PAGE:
Translation: her support for autistics is lightbulbs and wearing blue. You mean you want her to actually LISTEN to autistic people? Oh no; a bridge too far. She’s unscrewing her blue lightbulbs posthaste, ripping up her blue t-shirt and taking her fierce advocacy to the next cause who will more appreciate her devout slacktivism.

        Next?

        Liked by 1 person

    1. I feel people are over thinking the whole puzzle piece. In my opinion my boys have autism the puzzle piece represents the unknown reason(the missing piece to the puzzle)of why they are autistic, no one can tell us why, so it’s still unknown. Relax appreciate the fact this symbol brings awareness and hopefully some answers

      Liked by 1 person

      1. Thanks for just perfectly illustrating the central thesis of the article.

        I have two autistic children too, doesn’t make me an expert, nor is my opinion on how Auts are centered or represented equally weighted to their own voices.

        They’re not circus animals to be trained or rocks to be moved. They are sentient, sovereign human beings who have a RIGHT to tell us what matters to them, how they want to be represented, and how they see themselves centered. And we should LISTEN to them and justify their concerns and respond respectfully.

        It’s time we stop listening to the “experts,” sadists like BF Skinner, fools like Leo Kanner, and yes Autism Speaks that operates with the same mentality and hate speech directed at self advocates and OUR kids.

        Any organization that doesn’t center autistic voices, that supports aversive therapies, dangerous restraints and seclusions that are seriously hurting, traumatizing, and killing autistics and other neuro-diverse kids, shock boxes, abusive residential facilities, isn’t representing the true interest of any autistic person.

        It IS a big deal because she SAID it’s a big deal. She didn’t “overthink it.” She researched it, added how it makes self advocates feel, and wrote it down well so WE can understand it.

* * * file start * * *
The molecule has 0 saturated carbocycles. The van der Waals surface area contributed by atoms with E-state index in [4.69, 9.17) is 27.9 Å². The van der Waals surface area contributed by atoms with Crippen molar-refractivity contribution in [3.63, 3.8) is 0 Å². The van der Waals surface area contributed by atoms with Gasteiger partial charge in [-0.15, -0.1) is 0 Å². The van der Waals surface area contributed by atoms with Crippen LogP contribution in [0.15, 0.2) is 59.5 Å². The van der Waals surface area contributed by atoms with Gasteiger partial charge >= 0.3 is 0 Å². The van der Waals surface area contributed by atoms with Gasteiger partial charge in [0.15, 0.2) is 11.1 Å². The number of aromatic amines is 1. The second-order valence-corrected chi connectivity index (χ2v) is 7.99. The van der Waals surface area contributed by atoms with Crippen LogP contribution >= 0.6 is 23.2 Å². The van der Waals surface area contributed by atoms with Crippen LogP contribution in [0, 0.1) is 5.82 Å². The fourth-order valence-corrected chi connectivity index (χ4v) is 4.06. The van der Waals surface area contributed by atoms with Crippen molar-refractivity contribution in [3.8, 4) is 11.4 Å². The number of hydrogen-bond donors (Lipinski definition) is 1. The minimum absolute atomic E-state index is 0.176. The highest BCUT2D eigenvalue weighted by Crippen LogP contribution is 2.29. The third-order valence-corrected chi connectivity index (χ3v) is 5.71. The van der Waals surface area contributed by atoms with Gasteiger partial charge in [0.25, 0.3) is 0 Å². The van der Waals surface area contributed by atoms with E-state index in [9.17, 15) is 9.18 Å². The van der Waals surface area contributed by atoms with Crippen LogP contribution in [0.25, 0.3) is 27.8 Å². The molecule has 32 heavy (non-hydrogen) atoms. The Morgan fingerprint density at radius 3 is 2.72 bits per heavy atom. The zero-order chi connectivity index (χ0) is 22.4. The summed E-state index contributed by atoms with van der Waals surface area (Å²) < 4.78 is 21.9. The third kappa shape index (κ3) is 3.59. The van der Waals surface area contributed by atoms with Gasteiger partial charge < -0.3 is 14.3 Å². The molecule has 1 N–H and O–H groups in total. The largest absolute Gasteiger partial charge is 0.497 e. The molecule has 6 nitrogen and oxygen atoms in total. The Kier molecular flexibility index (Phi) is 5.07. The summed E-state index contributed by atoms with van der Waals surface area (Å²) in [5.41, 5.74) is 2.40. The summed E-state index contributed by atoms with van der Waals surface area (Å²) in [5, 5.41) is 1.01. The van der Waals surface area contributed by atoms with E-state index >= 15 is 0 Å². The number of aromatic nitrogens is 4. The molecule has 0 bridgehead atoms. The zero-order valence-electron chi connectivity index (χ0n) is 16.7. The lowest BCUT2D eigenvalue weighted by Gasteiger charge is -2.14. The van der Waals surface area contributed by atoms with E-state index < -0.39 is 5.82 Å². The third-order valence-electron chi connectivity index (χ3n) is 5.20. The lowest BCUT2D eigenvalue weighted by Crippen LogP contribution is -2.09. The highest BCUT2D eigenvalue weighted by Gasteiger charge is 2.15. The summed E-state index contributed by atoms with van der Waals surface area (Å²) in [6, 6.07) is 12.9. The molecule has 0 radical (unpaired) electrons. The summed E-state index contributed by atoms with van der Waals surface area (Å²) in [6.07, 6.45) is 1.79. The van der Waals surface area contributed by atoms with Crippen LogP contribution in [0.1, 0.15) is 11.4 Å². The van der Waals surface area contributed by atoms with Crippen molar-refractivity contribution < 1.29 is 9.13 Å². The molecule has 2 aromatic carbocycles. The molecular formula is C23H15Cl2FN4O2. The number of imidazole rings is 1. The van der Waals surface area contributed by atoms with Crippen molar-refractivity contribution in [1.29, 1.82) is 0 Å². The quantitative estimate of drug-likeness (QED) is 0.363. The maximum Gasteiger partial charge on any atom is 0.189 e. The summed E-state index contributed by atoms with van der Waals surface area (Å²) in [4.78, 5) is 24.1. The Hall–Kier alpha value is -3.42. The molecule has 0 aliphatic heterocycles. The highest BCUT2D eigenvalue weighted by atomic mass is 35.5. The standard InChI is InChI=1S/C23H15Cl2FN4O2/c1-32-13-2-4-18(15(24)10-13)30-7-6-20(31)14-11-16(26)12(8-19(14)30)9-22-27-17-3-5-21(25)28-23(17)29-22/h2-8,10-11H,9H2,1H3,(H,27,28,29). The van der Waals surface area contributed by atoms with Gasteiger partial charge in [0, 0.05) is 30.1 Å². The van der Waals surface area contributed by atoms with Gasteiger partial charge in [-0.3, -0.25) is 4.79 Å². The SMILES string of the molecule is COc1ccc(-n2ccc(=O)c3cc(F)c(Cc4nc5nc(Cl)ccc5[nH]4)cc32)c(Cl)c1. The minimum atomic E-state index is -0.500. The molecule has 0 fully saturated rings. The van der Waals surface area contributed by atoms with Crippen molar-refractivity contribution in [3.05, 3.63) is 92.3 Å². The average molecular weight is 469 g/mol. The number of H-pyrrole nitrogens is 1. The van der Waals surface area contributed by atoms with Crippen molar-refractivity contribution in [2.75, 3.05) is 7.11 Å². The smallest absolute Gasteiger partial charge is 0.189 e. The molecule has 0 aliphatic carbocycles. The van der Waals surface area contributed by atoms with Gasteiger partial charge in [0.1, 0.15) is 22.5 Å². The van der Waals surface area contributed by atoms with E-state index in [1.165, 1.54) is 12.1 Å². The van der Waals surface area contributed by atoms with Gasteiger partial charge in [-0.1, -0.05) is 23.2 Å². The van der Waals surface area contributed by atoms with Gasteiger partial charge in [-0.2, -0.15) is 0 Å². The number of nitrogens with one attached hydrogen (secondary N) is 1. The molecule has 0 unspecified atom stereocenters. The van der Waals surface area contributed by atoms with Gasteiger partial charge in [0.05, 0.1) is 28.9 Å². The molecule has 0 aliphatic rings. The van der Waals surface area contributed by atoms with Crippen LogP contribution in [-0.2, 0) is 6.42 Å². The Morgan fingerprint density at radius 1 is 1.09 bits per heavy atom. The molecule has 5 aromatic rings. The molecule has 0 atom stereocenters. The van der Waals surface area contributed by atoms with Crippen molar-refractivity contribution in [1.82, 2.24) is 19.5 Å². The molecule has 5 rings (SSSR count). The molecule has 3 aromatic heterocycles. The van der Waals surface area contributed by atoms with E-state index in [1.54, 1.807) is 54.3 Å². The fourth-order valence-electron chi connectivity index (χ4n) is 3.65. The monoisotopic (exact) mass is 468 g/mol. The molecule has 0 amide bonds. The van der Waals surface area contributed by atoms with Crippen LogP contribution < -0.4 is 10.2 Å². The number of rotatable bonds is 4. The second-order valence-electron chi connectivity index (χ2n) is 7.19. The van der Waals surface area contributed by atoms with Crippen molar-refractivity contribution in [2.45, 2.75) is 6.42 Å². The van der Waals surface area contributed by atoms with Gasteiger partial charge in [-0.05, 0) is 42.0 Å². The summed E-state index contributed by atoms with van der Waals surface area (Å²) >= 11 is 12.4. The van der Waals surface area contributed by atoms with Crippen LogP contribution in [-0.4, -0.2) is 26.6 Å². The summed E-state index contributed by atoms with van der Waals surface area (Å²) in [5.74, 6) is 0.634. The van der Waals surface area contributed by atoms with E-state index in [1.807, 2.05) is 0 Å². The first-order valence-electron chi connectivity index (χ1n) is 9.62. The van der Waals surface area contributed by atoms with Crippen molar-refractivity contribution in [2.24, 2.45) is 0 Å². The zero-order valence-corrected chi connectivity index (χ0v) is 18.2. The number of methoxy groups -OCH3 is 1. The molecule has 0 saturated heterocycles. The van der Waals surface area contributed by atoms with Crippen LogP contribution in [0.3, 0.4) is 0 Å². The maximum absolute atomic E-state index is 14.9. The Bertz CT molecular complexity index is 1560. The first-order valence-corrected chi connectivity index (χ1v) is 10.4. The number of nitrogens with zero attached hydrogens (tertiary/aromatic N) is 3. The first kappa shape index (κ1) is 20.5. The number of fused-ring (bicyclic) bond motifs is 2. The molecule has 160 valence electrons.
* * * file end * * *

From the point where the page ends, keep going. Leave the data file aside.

Self advocates are our most precious resource to help us allistic parents understand our autistic kids, especially our kids with communication struggles. Perfect, thank you to the writer for being my 13 year old son’s voice and telling me how it feels to be an autistic navigating in a world that’s dismissive, cruel, and abusive to him.

        Let’s not feeling shame self-advocates. It’s time we LISTEN.

        Nothing about them without them.

        Like

  1. Last year, at 77 years old, i was diagnosed with High Functioning Autism.

    . Keen to find out more about it, I scoured the internet for information,
    I came across an Autism site…..[but can’t remember what their name was]……and their logo was a YELLOW LADYBUG with black spots
    .
    I had never seen a yellow one in my whole life, but a few days later, whilst gardening, I found one on my arm………It took me a minute, but then I realised…….

    MOST ladybugs are typically RED with black spots.

    OURS are yellow with black spots…………….” JUST A LITTLE BIT DIFFERENT!!!”
    I’ve always loved yellow and call it my ‘happy colour’.

    Liked by 2 people

      1. Which state are in never heard of it n I have 5 on the spectrum including a girl
        So I’m interested to know more

        Like

  2. Great post.👏👏👏
    The History of symbology in the Autism universe should be no secret for anyone who’s involved in Autism Advocacy.

    By the way thanks for the honorable mention about Crimson and Gold colors.😌

    Louis Brunel AKA Crimson Âû

    Liked by 2 people

  3. I am an autistic female adult, and I do not consider myself as having a missing piece, nor am I an incomplete puzzle. I am autistic, which means I think differently to NTs, not wrong, just different. And as such I use the autistim infinity symbol, in fact I face it tattooed on my inner wrist x

    Liked by 1 person

  4. Thank you for writing this article. I appreciate that it is informative, but also respectful and non-judgement. I wrote a similar message last year. I will be sharing your article on my Facebook blog page, too.